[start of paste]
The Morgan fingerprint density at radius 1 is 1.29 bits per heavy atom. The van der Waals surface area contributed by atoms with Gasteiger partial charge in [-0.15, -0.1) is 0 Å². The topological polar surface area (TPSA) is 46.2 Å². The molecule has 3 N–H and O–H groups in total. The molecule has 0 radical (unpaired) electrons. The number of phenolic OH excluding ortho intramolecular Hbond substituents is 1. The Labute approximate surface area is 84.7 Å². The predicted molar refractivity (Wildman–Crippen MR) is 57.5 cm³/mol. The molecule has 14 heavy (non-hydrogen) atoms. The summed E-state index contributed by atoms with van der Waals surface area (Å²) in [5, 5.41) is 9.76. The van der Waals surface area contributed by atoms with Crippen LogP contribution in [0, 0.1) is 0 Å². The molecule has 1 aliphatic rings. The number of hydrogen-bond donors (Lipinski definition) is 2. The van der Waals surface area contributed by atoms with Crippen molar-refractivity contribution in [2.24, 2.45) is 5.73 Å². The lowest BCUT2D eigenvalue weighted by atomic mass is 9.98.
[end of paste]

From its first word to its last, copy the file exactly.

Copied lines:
The Morgan fingerprint density at radius 1 is 1.29 bits per heavy atom. The van der Waals surface area contributed by atoms with Gasteiger partial charge in [-0.15, -0.1) is 0 Å². The topological polar surface area (TPSA) is 46.2 Å². The molecule has 3 N–H and O–H groups in total. The molecule has 0 radical (unpaired) electrons. The number of phenolic OH excluding ortho intramolecular Hbond substituents is 1. The Labute approximate surface area is 84.7 Å². The predicted molar refractivity (Wildman–Crippen MR) is 57.5 cm³/mol. The molecule has 14 heavy (non-hydrogen) atoms. The summed E-state index contributed by atoms with van der Waals surface area (Å²) in [5, 5.41) is 9.76. The van der Waals surface area contributed by atoms with Crippen LogP contribution in [0, 0.1) is 0 Å². The molecule has 1 aliphatic rings. The number of hydrogen-bond donors (Lipinski definition) is 2. The van der Waals surface area contributed by atoms with Crippen molar-refractivity contribution in [2.24, 2.45) is 5.73 Å². The lowest BCUT2D eigenvalue weighted by atomic mass is 9.98.